Many people have found success using natural food sources as colouring agents. For example, powdered beet, or beet juice extract or strawberry extract makes red, blueberry extract makes blue, turmeric makes yellow, you get the idea!

Healthy sugar cookies decorated with icing sugar and sprinkles on plate.

How to Ship Cookies?

Shipping: Gift a few to friends and family wrapped in a plastic bag with ties. To ship, I would let the cookie sit for 1 day first to really set for the sake of traveling.

Then, wrap 2 cookies back to back (bottoms to each other) with plastic wrap, place in an airtight container where they don’t tumble around much, with a slice of bread, and ship! I wouldn’t ship anywhere that takes longer than 5 days max. Just in case!

Cookies wrapped in plastic in gift box.

How to Serve Sugar Cookies?

Breakfast or snack: Having a healthy sugar cookie for breakfast is the law, especially during the holidays, right? Pair it with healthy hot chocolate or kombucha tea for an afternoon snack or nibble on a cookie while you sip lemon water recipe or healthy iced coffee in the morning!

Dessert charcuterie board: Add healthy sugar cookies to your dessert tray alongside almond flour thumbprint cookies, shortbread cookies, healthy chocolate chip cookies, healthy oatmeal cranberry cookies, healthy pumpkin cookies, oatmeal cookies and these healthy gingerbread or gingersnap cookies.

How to Store Cookies

  • To store: Once completely cooled, these cookies can stay at room temperature in an airtight container for up to 1 week.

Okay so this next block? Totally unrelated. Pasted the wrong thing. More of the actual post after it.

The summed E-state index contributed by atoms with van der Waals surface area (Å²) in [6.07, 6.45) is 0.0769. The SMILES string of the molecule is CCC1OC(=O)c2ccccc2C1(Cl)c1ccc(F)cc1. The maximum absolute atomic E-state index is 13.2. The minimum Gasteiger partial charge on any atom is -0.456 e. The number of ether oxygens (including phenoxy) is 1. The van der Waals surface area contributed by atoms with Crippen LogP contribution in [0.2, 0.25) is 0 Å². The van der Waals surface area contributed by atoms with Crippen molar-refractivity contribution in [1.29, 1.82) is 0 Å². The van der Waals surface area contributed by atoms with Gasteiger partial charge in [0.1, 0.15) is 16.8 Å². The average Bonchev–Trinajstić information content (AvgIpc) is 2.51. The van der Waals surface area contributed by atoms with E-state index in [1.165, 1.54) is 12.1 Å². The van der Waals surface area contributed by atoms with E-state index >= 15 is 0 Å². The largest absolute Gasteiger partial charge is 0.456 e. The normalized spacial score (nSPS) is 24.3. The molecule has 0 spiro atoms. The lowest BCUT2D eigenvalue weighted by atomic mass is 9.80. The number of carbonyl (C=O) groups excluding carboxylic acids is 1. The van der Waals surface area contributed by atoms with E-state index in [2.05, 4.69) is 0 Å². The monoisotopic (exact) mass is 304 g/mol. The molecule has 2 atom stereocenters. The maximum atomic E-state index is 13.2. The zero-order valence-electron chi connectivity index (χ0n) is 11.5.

• To freeze: Transfer cookies to a freezer friendly bag or container. Separate layers with parchment paper and keep frozen for up to 6 months.

Be sure to let me know how much you love these and my other healthy Christmas cookies!

More Almond Flour Recipes to Try

decorated healthy sugar cookies cut out into stars and shapes with icing and sprinkles

Healthy Sugar Cookies

Add these Healthy Sugar Cookies to your Christmas cookies wish list this year! They're incredibly light, buttery, and classically delicious. Made with almond flour and cane sugar (or make sugar free), they're the perfect cookie to decorate as desired.
5 from 4 votes
Servings 31 cookies
Calories 159
Prep Time 30 minutes
Cook Time 12 minutes
Chilling Time 2 hours
Total Time 2 hours 42 minutes


Icing and sprinkles (optional)

  • 1 cup icing sugar
  • 2 tbsp cold water
  • Sprinkles of choice


  • In a large bowl, add almond flour and baking soda. Whisk until no lumps and set aside.
  • In another large bowl, add butter and sugar. Beat with an electric mixer until combined and creamy.
  • Add eggs and vanilla extract. Beat until combined well (don't overbeat to prevent butter separation).
  • Add flour mixture and stir with spatula until a ball of dough forms. Dough will be on a wet side.
  • Divide it into two balls, place on two separate sheets of plastic wrap, flatten into discs, wrap and place in the refrigerator for 2 hours or in the freezer for 1 hour.
  • Preheat oven to 350 degrees F and line two large baking sheets with unbleached parchment paper or silicone baking mats. Set aside.
  • Remove chilled dough from the fridge (or freezer) and unwrap. If very hard, let it warm up on the counter for 5 minutes. Dust the surface and rolling pin with all-purpose flour or coconut flour (see notes). You will need quite a bit as this dough is wet. Roll the dough 1/3 inch thick – a bit thicker than for regular cookies because this dough is delicate.
  • Using your favorite cookie cutters, cut out cookies and transfer to previously prepared baking sheet (loosening with small spatula if necessary), leaving 2 inches in between. These cookies spread a bit. Combine the dough scraps into a ball, roll it out, cut out cookies and repeat until you run out of dough. Repeat the same step with the second disc of dough.